Director Peter Sollett says his goal was to get the audience to connect with the two main characters, even if they didn’t immediately recognize themselves in Laurel and Stacie. The film begins with Laurel on assignment with her police partner, Dane Wells (Michael Shannon) and moves on to her meeting and romance with Stacie. With Laurel still closeted at work, they buy a house together and register as domestic partners shortly before Laurel is diagnosed with cancer. Steve Carell arrives later as another real-life character, Steven Goldstein, a boisterous but witty activist who wears a purple yarmulke with the name of his group, “Garden State Equality” written on it. Ms. Moore did extensive research for “Freeheld,” as she did for her Academy-Award-winning role as a woman with early-onset Alzheimer’s in “Still Alice” last year. “Laurel was so honorable, she believed in the justice system. I owe her as exact a representation as possible,” Ms. Moore says. She relied not only on the documentary but on conversations with people who knew Ms. Hester. “Stacie opened her home to me. I went down to Ocean County and sat in her living room, and she pulled out boxes of photographs and letters that Laurel had written. Dane took me through his whole history on the police force with her. So much of who Laurel was, was in her language. I loved her police lingo, that she used male and female instead of man and woman.”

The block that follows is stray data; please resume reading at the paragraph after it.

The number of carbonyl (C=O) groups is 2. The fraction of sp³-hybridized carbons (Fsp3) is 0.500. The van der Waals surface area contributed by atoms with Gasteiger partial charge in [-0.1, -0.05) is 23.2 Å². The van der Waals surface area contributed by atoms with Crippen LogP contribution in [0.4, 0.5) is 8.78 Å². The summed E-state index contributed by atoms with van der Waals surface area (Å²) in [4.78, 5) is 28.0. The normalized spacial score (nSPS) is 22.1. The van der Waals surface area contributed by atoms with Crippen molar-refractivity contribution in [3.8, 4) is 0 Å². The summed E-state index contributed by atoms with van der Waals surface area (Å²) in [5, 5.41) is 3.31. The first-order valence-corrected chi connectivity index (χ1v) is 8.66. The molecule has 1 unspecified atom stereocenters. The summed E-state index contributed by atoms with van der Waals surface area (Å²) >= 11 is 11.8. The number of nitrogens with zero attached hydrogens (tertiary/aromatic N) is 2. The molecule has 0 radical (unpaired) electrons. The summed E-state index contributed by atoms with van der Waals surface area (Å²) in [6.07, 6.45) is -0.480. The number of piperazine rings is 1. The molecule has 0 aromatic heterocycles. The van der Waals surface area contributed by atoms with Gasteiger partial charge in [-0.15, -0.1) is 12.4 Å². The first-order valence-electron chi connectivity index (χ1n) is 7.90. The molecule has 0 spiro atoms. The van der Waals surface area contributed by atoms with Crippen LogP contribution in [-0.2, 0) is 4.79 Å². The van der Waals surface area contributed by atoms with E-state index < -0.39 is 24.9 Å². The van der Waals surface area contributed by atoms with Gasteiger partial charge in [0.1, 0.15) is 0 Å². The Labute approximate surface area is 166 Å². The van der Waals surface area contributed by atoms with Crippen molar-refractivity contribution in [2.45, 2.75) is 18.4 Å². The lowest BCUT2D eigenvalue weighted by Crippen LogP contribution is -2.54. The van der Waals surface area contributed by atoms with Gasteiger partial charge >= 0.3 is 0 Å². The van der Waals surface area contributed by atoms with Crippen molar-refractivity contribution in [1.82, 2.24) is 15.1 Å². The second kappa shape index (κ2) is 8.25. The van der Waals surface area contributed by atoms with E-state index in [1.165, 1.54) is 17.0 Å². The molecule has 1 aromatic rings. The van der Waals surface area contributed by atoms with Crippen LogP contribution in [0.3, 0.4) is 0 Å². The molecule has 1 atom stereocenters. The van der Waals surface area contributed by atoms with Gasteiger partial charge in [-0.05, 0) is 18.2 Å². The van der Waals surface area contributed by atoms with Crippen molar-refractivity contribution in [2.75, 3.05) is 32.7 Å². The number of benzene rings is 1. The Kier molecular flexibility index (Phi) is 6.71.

Mr. Nyswaner says, “I had a ton of transcripts from the documentary, hours of interviews with Laurel and Dane and Stacie and Steven Goldstein. Where I could use their actual words I used them.” He took some dramatic license. In life, Mr. Wells left the police department years before Ms. Hester’s death, but on screen they are still partners.
Mr. Wells and others in Ms. Hester’s life were consulted on the production and can even be spotted in the movie. In a scene in which activists disrupt a meeting, “the real Steven Goldstein is seated behind Steve Carell, chanting and making a ruckus,” Mr. Sollett says.
“None of us could have predicted what happened this summer” on the Supreme Court, Mr. Nyswaner says. “I don’t think the gay rights struggle is over,” but the film may be perceived differently as a result of that change, he says. “Now it’s a little bit less of an issue movie and more of a love story.”
Joseph Gordon-Levitt Talks Meeting Edward Snowden: "He Believed it Was the Right Thing to Do"
September 18, 2015